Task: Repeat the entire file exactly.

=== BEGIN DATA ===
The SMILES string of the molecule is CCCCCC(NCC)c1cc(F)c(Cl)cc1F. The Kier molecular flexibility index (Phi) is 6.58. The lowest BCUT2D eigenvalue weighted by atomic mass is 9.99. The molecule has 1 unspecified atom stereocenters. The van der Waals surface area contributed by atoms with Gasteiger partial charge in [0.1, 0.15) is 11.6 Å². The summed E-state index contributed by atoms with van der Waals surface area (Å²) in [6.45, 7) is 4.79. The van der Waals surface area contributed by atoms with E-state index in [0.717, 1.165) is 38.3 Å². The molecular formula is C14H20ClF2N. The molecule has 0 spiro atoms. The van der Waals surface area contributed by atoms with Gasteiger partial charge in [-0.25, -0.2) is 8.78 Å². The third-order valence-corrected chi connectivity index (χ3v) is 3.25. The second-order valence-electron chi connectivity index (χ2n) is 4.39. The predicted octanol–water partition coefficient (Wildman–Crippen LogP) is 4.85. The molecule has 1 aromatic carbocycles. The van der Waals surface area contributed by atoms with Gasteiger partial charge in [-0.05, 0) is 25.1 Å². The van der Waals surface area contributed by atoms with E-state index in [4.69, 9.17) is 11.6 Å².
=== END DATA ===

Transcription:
The SMILES string of the molecule is CCCCCC(NCC)c1cc(F)c(Cl)cc1F. The Kier molecular flexibility index (Phi) is 6.58. The lowest BCUT2D eigenvalue weighted by atomic mass is 9.99. The molecule has 1 unspecified atom stereocenters. The van der Waals surface area contributed by atoms with Gasteiger partial charge in [0.1, 0.15) is 11.6 Å². The summed E-state index contributed by atoms with van der Waals surface area (Å²) in [6.45, 7) is 4.79. The van der Waals surface area contributed by atoms with E-state index in [0.717, 1.165) is 38.3 Å². The molecular formula is C14H20ClF2N. The molecule has 0 spiro atoms. The van der Waals surface area contributed by atoms with Gasteiger partial charge in [-0.25, -0.2) is 8.78 Å². The third-order valence-corrected chi connectivity index (χ3v) is 3.25. The second-order valence-electron chi connectivity index (χ2n) is 4.39. The predicted octanol–water partition coefficient (Wildman–Crippen LogP) is 4.85. The molecule has 1 aromatic carbocycles. The van der Waals surface area contributed by atoms with Gasteiger partial charge in [-0.05, 0) is 25.1 Å². The van der Waals surface area contributed by atoms with E-state index in [4.69, 9.17) is 11.6 Å².